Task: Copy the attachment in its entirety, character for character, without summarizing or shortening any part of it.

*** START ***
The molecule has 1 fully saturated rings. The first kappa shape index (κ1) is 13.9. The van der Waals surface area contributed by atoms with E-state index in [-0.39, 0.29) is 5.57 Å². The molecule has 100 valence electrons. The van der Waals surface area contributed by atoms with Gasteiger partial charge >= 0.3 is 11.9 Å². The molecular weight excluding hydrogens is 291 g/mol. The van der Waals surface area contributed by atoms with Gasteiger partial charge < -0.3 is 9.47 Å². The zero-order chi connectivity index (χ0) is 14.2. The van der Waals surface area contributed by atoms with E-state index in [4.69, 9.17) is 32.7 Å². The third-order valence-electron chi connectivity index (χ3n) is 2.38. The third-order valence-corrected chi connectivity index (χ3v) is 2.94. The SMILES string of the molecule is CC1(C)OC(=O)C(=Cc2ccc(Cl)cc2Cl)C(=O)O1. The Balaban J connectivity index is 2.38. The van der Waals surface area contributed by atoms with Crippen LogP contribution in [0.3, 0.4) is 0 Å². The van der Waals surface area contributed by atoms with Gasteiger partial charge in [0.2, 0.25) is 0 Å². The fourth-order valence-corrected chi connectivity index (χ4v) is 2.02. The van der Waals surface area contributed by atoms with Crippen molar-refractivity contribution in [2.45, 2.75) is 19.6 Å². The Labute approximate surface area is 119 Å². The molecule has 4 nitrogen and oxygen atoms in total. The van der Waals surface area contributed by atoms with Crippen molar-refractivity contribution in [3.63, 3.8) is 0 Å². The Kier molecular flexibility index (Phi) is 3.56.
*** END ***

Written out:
The molecule has 1 fully saturated rings. The first kappa shape index (κ1) is 13.9. The van der Waals surface area contributed by atoms with E-state index in [-0.39, 0.29) is 5.57 Å². The molecule has 100 valence electrons. The van der Waals surface area contributed by atoms with Gasteiger partial charge >= 0.3 is 11.9 Å². The molecular weight excluding hydrogens is 291 g/mol. The van der Waals surface area contributed by atoms with Gasteiger partial charge < -0.3 is 9.47 Å². The zero-order chi connectivity index (χ0) is 14.2. The van der Waals surface area contributed by atoms with E-state index in [4.69, 9.17) is 32.7 Å². The third-order valence-electron chi connectivity index (χ3n) is 2.38. The third-order valence-corrected chi connectivity index (χ3v) is 2.94. The SMILES string of the molecule is CC1(C)OC(=O)C(=Cc2ccc(Cl)cc2Cl)C(=O)O1. The Balaban J connectivity index is 2.38. The van der Waals surface area contributed by atoms with Crippen LogP contribution in [0.3, 0.4) is 0 Å². The van der Waals surface area contributed by atoms with Gasteiger partial charge in [0.2, 0.25) is 0 Å². The fourth-order valence-corrected chi connectivity index (χ4v) is 2.02. The van der Waals surface area contributed by atoms with Crippen molar-refractivity contribution in [2.45, 2.75) is 19.6 Å². The Labute approximate surface area is 119 Å². The molecule has 4 nitrogen and oxygen atoms in total. The van der Waals surface area contributed by atoms with Crippen molar-refractivity contribution in [3.63, 3.8) is 0 Å². The Kier molecular flexibility index (Phi) is 3.56.